The Government has settled on a simplistic solution to the Auckland housing shortage. It will simply order the Auckland Council to expand its residential zoning until prices are stabilised. The order will take the form of a national policy statement that is expected to be issued very soon, possibly today. It would more accurately be called a national policy directive since it will have the force of law. If councils do not comply with it, the Prime Minister says, developers will be able to take the council to court, "and they will win".
It appears the directive will set a desired average house price as a proportion of the average income and require councils to zone more land for housing where the average price is above that trigger point. Finance Minister Bill English has suggested the trigger could be 10 times the median income, which Auckland's average house will soon reach. If the price of houses was simply a result of a shortage of zoned land, this alone could be a solution.
But on its own, it will achieve almost nothing.
The limits of urban expansion are not just lines on a map, a council could draw the lines further out, or even abolish them altogether, and urban development would still be constrained by the infrastructure the council can afford to provide. Unless the Government is about to also order the council to extend its roads, sewers, water supply and the like, to every development that may be proposed on its periphery, it is hard to see its national policy statement having much effect. And if it does contain an infrastructure spending directive, the councils' ratepayers will be alarmed.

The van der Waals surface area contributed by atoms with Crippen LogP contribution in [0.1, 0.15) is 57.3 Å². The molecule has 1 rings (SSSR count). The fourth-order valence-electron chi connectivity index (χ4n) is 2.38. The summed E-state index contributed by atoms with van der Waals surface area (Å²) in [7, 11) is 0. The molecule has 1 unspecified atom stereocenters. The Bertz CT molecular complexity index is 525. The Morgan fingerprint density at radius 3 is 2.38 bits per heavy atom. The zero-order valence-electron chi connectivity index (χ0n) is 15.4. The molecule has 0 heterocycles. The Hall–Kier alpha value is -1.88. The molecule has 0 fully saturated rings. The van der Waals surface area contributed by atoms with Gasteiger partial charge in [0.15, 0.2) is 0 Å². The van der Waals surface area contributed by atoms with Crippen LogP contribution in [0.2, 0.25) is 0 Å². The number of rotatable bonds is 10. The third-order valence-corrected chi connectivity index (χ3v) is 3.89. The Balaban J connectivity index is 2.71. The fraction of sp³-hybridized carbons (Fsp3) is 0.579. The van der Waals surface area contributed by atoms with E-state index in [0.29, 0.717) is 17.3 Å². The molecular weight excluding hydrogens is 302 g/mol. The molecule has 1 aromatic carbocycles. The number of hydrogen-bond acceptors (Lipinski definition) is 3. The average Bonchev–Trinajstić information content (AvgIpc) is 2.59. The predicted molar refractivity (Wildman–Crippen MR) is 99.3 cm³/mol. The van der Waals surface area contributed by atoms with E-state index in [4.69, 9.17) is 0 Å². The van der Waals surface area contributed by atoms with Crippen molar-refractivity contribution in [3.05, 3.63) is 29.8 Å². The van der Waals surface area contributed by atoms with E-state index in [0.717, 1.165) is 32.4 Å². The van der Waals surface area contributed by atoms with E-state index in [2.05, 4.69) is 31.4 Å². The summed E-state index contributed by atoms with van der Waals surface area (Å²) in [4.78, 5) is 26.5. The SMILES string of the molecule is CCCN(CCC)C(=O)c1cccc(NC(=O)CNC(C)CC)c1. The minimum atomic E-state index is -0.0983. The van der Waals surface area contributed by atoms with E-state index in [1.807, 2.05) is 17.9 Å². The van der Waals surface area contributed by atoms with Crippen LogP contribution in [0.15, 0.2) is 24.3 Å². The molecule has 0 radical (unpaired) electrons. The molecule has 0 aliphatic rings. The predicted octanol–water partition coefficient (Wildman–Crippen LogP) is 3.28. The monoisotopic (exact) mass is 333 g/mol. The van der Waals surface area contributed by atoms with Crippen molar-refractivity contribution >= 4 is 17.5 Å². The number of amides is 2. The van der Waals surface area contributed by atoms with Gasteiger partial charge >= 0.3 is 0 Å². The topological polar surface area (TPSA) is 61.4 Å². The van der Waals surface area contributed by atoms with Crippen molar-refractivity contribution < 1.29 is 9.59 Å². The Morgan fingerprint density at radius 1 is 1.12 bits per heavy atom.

John Key expects the debate will soon turn to the question of who should pay for the additional infrastructure. The Labour Party has a very good answer. Councils could be permitted to raise the money by issuing bonds secured against the rates to be collected from the new area served. This idea has several attractions, not least spreading the rewards of residential property investment. Rather than investing in ever more houses, people with savings could buy bonds that would give them a return on an investment in services to the houses. There is an unsatisfied demand for bonds and as an alternative to property investment they could reduce the rate house prices are rising.
The practical question remains, though, who decides where infrastructure will be extended for residential development to occur? The land-use planning profession will be reluctant to surrender that decision to developers, though they might have to under the Government's proposed directive. If developers are able to go to court to force a council to change their land zoning, as Mr Key implies, the developers will be leading the direction of the city's expansion.
They will lead it to areas where people most want to live and the returns on development will be best, not the areas designated on council's Auckland Plan. That 30-year plan is spawning a more detailed Unitary Plan for the next 10 years. The Government's imminent directive could ensure the Unitary Plan allows much more accommodation in and around the city, if nothing else.
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